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Light at the end of the tunnel for global listed real estate?

Global real estate has undergone a significant correction since the start of 2022 when interest rates began rising around the world, falling 25% in EUR terms compared to a drop of only 3% for broader equity markets[1]. This means that the average property company’s share price is now 20% below its net asset value (NAV) – double the 30-year average discount of 10%.

As always there are big differences between countries and sectors, which is good news for stock pickers like us looking for mis-priced bargains. In Europe, for example, the war in Ukraine and rising borrowing costs mean than listed real estate companies currently trade at about 35% discount to NAV. This is comparable to pricing levels during the Global Financial Crisis and COVID pandemic – low points which were followed by strong returns: 


Reasons for optimism

The current outlook is incomparable to 2008 or 2020 when real estate faced a highly uncertain future. Indeed, economic growth and interest rates – the two factors most likely to drive performance in the short-term – are both improving. In its latest World Economic Outlook, the IMF upgraded predictions for Eurozone GDP growth to 0.9% this year and 1.5% in 2024[2]. More importantly, inflation and interest rates are starting to slow with Eurozone CPI falling to 4.3% in September, a 2-year low.

In the US, where inflation has fallen below 4%, the Federal Reserve last month kept interest rates on hold, raising the prospect that borrowing costs on both sides of the Atlantic may be peaking. The periods following an end to previous tightening cycles have historically been the most lucrative for US real estate investors with annualised returns of 34.8% (see below). With around 80% of our portfolio broadly split between the US and Europe, this bodes well for SKAGEN m2's unitholders.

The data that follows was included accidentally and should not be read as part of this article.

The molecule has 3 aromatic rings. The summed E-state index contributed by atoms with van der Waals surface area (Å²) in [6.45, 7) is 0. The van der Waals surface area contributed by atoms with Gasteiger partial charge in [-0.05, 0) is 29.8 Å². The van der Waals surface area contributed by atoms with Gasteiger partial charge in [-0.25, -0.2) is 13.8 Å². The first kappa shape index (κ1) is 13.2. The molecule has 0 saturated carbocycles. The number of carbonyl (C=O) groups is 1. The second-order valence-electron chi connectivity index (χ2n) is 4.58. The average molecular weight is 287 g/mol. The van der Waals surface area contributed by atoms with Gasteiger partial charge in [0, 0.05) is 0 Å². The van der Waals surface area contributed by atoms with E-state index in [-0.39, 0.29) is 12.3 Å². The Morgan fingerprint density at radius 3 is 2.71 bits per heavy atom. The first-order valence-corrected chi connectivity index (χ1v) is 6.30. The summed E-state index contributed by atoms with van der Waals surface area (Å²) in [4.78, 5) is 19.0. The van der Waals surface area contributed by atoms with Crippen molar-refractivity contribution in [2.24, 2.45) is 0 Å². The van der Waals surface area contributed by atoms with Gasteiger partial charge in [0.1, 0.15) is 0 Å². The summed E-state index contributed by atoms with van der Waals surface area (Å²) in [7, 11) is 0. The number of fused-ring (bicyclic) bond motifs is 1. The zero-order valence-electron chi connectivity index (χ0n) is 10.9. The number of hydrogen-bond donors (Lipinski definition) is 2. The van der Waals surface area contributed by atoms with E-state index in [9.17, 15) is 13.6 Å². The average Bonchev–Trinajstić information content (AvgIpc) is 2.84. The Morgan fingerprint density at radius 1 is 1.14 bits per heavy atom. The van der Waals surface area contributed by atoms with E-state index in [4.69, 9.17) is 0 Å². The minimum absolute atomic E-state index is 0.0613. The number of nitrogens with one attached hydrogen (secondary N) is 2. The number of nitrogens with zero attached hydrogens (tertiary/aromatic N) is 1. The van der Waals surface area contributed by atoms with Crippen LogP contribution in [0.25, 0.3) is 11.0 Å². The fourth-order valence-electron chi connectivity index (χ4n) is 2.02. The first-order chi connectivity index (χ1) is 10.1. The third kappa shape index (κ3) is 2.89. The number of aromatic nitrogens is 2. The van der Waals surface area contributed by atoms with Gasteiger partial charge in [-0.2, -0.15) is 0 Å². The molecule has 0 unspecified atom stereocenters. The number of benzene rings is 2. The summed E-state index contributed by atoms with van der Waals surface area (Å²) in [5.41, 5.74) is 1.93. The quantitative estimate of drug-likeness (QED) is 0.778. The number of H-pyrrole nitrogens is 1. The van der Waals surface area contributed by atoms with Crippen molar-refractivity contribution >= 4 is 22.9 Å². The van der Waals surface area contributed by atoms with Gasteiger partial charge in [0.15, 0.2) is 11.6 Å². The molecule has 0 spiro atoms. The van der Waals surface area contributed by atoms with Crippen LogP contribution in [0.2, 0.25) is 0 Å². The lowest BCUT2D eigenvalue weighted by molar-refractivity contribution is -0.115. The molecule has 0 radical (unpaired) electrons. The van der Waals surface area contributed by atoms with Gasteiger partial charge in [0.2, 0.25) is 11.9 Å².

Solid foundations

Against this challenging market backdrop SKAGEN m2 is performing relatively strongly, beating the benchmark by 4.5% so far in 2023 and outperforming the index over 1, 5 and 10-year time periods[3]. This has largely been driven by good stock picking across a range of countries, particularly in Scandinavia this year where the fund has generated positive returns despite weak market performance in Sweden and Norway. Our top contributor is Norwegian Self Storage Group which has received a bid from US pension fund TIAA and contributed almost 3% to absolute returns[4].

The same is true over three and five years where company selection has contributed over 10% and 20%, respectively, to relative returns. Performance has also benefited from a careful barbell approach to portfolio construction which means two thirds of the fund is currently invested in segments geared towards economic recovery (e.g. office, retail, hospitality) and the remaining third in more defensive sub-sectors (e.g. data centres, logistics, self-storage, housing and health care).